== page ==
Preaching with earnestness and simplicity

Speaking of faithful preachers, George Whitefield (1714-1770) stands out in my mind as one of the greatest examples. Besides being graciously blessed with hundreds of conversions under his ministry, what makes Whitefield impressive was his simplicity and earnestness wrapped together:

“Much of the wondrous power of that extraordinary man lay in his voice and action … [Think of the text of his sermons] delivered with an utterance appropriate to their nature; with an eye melting into tears; a voice tremulous with emotion, shrill yet full, now swelling into thunder, and then dying away in soft whispers; one moment apostrophizing God, and the next piercing the sinner’s conscience with an appeal that was as sharp arrows of the Almighty; at one time pouring out a stream of impassioned pity for the sinner, and the next moment a torrent of burning indignation against his sin; his very hands, and every gesture all the while seconding his matchless elocution and seeming to help his laboring soul; all this being not the trickery of an artificial rhetoric to catch applause, but only the expression of his burning desire to produce conviction in his hearers; not the acting of a man striving after popularity, but the spontaneous gushing forth of a heart agonizing for the salvation of immortal souls! What oratory must that have been which extorted from the skeptical and fastidious Hume the confession that it was worth going twenty miles to hear, which interested the infidel Bolingbroke, and warmed even the cold and cautious Franklin into enthusiasm? In those discourses which roused a slumbering nation from the torpor of lukewarmness, and breathed new life into its dying piety, you will find no profound speculation, no subtle reasoning, no metaphysical disquisition; for these never formed, and never can form, the staple of pulpit eloquence: but you will find ‘thoughts that breathe, and words that burn;’ and that when delivered with the magic of his wondrous voice, spoke, by the blessing of God, life into thousands dead in trespasses and sins.”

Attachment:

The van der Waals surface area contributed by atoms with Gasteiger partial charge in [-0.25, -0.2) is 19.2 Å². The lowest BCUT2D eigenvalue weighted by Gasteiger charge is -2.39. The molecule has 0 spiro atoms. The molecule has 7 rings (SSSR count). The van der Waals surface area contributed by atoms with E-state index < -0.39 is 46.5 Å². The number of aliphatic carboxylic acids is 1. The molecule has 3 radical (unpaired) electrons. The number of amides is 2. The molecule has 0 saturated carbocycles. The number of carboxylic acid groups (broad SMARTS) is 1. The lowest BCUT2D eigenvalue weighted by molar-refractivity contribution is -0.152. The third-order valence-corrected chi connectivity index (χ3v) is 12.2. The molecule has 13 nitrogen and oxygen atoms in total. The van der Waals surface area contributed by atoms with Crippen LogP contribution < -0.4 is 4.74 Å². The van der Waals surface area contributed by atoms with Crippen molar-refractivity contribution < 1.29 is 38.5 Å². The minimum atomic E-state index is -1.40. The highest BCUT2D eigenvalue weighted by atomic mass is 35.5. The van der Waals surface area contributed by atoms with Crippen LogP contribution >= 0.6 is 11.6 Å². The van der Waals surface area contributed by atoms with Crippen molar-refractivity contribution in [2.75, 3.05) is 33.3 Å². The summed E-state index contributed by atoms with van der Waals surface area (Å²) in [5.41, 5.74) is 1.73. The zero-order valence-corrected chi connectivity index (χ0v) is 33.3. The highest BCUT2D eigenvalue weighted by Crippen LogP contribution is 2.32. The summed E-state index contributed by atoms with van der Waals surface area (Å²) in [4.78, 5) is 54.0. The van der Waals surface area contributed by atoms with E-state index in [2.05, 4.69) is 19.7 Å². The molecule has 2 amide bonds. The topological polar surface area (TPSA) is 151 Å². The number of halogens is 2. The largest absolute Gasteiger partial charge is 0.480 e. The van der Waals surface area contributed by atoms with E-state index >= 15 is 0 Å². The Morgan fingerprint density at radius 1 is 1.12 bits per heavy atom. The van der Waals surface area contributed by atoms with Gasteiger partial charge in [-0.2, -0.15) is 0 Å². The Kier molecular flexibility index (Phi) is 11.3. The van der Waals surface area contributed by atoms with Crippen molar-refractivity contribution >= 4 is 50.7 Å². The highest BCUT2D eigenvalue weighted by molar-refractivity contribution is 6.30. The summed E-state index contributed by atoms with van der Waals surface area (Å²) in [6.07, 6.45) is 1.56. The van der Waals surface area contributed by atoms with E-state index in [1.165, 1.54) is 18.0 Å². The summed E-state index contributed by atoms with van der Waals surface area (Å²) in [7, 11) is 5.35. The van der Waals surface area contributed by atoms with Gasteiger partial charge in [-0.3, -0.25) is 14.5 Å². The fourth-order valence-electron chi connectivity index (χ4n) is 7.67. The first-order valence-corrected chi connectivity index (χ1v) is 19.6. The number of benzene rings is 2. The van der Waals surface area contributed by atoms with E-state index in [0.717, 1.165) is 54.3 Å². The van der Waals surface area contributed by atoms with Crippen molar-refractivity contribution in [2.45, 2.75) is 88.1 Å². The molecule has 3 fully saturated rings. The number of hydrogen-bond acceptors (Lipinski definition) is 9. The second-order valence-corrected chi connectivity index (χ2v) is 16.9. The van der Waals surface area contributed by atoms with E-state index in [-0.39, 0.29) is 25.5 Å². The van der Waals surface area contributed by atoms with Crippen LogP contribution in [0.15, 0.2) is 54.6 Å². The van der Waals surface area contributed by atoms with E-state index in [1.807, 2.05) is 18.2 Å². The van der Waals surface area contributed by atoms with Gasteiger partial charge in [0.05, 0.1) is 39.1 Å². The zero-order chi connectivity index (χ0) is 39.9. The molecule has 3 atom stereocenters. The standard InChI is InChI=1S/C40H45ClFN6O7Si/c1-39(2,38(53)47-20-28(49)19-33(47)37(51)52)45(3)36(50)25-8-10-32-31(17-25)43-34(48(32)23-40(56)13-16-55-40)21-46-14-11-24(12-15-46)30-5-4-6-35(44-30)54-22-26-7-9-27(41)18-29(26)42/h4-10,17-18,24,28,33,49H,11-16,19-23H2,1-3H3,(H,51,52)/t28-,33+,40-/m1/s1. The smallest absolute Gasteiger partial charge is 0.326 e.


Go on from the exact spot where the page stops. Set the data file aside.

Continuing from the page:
– John Angell James, An Earnest Ministry: The Want of the Times (Banner of Truth, 1847/1993) pp. 123-124.

No place for a lukewarm pulpit

“And then what is the purpose for which this truth, so grand, so awful, so sublime, is revealed by God, and is to be preached by us? Not simply to gratify curiosity; not merely to conduct the mind seeking for knowledge to the fountain where it may slake its thirst; no, but to save the immortal soul from sin, death, and hell, and conduct it to the abodes of glorious immortality. The man who can handle such topics, and for such a purpose, in an unimpassioned careless manner, and with an icy heart, is the most astounding instance of guilty lukewarmness in the universe: to his self contradiction no parallel can be found, and he remains a fearful instance how far it is possible for the human mind to go in the most obvious, palpable, and guilty inconsistency. A want of earnestness in the execution of that commission, which is designed to save immortal souls from eternal ruin, and to raise them to everlasting life, is a spectacle which, if it were not so common, would fill us with amazement, indignation, and contempt.”